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Cupressus macrocarpa - Hartw. ex Gordon.

Common Name Monterey Cypress
Family Cupressaceae
USDA hardiness 7-10
Known Hazards None known
Habitats Cliffs by the shore in just 2 small locations in California[11, 82].
Range South-western N. America - California.
Edibility Rating    (0 of 5)
Other Uses    (0 of 5)
Weed Potential No
Medicinal Rating    (1 of 5)
Care (info)
Frost Hardy Well drained soil Moist Soil Full sun
Cupressus macrocarpa Monterey Cypress


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Cupressus macrocarpa Monterey Cypress
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Summary


Physical Characteristics

 icon of manicon of cone
Cupressus macrocarpa is an evergreen Tree growing to 25 m (82ft) by 25 m (82ft) at a fast rate.
It is hardy to zone (UK) 8. It is in leaf all year, in flower from April to June. The species is monoecious (individual flowers are either male or female, but both sexes can be found on the same plant) and is pollinated by Wind.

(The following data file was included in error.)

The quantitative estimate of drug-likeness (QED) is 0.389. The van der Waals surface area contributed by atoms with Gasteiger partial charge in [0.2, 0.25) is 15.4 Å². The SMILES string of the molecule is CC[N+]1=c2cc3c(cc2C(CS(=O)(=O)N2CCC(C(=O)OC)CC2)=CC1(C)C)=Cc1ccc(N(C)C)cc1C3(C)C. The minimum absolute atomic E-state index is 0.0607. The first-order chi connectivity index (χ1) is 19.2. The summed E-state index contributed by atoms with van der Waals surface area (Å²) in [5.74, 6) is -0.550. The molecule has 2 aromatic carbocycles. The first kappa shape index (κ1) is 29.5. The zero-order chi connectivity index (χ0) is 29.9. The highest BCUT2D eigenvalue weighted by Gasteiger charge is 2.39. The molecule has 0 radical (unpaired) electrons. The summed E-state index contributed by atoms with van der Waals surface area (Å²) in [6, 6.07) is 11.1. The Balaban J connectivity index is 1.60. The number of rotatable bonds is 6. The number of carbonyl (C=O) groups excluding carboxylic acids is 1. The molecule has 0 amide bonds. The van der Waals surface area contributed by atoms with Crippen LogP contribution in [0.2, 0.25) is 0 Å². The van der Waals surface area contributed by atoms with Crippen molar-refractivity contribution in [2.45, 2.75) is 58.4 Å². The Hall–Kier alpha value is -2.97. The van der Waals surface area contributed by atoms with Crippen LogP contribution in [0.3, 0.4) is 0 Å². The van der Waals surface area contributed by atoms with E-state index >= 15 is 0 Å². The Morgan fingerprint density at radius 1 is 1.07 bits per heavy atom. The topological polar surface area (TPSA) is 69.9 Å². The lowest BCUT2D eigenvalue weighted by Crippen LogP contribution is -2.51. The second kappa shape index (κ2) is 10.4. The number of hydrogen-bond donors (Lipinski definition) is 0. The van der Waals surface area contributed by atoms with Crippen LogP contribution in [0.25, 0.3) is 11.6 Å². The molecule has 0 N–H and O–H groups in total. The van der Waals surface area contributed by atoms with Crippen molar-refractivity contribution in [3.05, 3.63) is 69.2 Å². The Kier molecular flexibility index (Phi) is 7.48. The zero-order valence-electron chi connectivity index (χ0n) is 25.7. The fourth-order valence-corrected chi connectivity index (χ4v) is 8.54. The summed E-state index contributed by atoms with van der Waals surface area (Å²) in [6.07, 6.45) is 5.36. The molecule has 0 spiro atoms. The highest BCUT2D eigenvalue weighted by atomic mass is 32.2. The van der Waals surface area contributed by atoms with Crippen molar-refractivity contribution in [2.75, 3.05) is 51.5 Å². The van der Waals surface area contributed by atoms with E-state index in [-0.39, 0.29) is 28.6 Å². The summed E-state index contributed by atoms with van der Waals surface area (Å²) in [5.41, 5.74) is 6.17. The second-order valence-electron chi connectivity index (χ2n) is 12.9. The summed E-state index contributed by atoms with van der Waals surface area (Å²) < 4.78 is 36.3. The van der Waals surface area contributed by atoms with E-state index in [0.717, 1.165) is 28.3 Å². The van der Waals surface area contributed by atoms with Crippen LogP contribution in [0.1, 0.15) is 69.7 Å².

Suitable for: light (sandy), medium (loamy) and heavy (clay) soils, prefers well-drained soil and can grow in nutritionally poor soil. Suitable pH: acid, neutral and basic (alkaline) soils. It cannot grow in the shade. It prefers dry or moist soil and can tolerate drought. The plant can tolerate maritime exposure.

UK Hardiness Map US Hardiness Map

Synonyms

C. lambertiana.

Habitats

Woodland Garden Canopy; Hedge;

Edible Uses

None known

References

Medicinal Uses

Plants For A Future can not take any responsibility for any adverse effects from the use of plants. Always seek advice from a professional before using a plant medicinally.
Antirheumatic

A decoction of the foliage has been used in the treatment of rheumatism[257].

References

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Read More

FOOD FOREST PLANTS

Other Uses

Hedge  Hedge  Shelterbelt  Wood

A good fast growing hedge for the milder areas of Britain, tolerating maritime exposure[11, 29, 75]. It can be trimmed so long as it is not cut back into old wood. Wood - heavy, hard, strong, close-grained and very durable[82]. Used for general construction[50, 61].

Special Uses

Hedge  Hedge  Scented Plants

References

Cultivation details